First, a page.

The cinematography of the film allows itself to act as both a portal to show viewers at home climate change’s effect all over the world, while also being a mirror for which they can reflect on their own actions and behaviors. It speaks to the impact of human intervention into the natural order of the world, and subsequently mother nature’s response to us plaguing the Earth. The film begins with various wide shots of a vast frigid landscape (Aquarela 00:58:00) where a rescue team can be seen retrieving submerged cars from beneath the frozen lake’s surface. In the background, a constant, ominous rumbling and crackling can be heard, which is the sound of ice melting and cracking. The wide shot displays the vastness of the landscape in comparison to the people, while the sound alludes to a much larger and imminent threat of the entire lake melting. As we see the car being pulled from the frozen depth (Aquarela 00:12:26) we don’t know if the people inside ever made it out of the car, if they were trapped in their car as a frozen tomb, or if they escaped before hypothermia hit. Suddenly the film cuts away to show a far wide shot showing a car racing across the frozen lake before unexpectedly falling through the ice (Aquarela 00:15:48). The cut to the mid-range shot of the despair of the people that escaped from the fallen car and the cries of the survivors as the rescuers try to save the remaining people in the car rings through the entire scene, conveying and driving home the sorrow and pain of the people’s whose lives were changed in a split second. The entire sequence of scenes shows the dichotomy of the impact of humans on climate change and how it impacts us. It is a frightful metaphor for fossil fuel usage in humanity and its impact on the environment that seems too good to be true. Displaying the almost irrelevancy of a human in comparison to the grandiose. Larger than life frozen lake.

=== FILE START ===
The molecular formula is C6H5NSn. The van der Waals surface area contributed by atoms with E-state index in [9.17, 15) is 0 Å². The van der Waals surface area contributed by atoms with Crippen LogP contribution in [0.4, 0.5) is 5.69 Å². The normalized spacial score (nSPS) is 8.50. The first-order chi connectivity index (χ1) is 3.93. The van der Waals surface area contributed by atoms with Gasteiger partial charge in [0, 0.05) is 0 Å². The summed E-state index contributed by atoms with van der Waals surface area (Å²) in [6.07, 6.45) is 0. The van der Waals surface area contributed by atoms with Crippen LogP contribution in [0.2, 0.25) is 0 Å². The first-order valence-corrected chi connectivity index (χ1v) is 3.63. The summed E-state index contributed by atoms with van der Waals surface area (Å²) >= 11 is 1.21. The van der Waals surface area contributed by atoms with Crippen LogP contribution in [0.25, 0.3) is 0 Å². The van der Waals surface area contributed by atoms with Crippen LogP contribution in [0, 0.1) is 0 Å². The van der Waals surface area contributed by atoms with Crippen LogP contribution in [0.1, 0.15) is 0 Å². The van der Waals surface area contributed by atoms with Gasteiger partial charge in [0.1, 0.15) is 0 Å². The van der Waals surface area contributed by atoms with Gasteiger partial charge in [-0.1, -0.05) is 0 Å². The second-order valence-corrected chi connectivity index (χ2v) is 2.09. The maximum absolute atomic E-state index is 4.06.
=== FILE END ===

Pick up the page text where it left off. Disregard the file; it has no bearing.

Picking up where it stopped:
This idea is displayed again when it shows wide shots of glaciers breaking apart and falling into the icy ocean below, with the sound of a metal guitar in the background (Aquarela 00:29:25), creating an intense and dramatic scene that aims to demonstrate the raw physical power of nature as well as the depicting tangible and easily understandable impacts of climate change. The impacts of climate change are reiterated as the next scene depicts a fast-flowing river of freshly melted glacier water flowing through an eroded channel of ice into the vast open ocean (Aquarela 00:38:19). The close-up shot of the river allows the viewer to get a sense of how much water is being melted and then the pan of the open ocean shows the subsequent impact of it, one of the greatest threats to modern human society that climate change has to offer, rising sea levels. This idea is further reinforced by Effects of Climate Change Across Ocean Regions in which it details how the increase in global temperature has not only led to the melting of polar ice caps but also the subsequent rising sea levels and increased acidity and temperature of the water, endangering coastal cities around the world and threatening the very balance of the global ecosystem of flora and fauna (Hoegh-Guldberg and S. Poloczanska). Aquarela allows the viewers to unravel this message of impending doom through the carefully strung together scenes of melting ice and rapid flowing ocean, creating a collage of the various impacts of climate change and the Anthropocene epoch. Then through the use of scarce human figures and specific imagery paints a picture of how climate change affects us.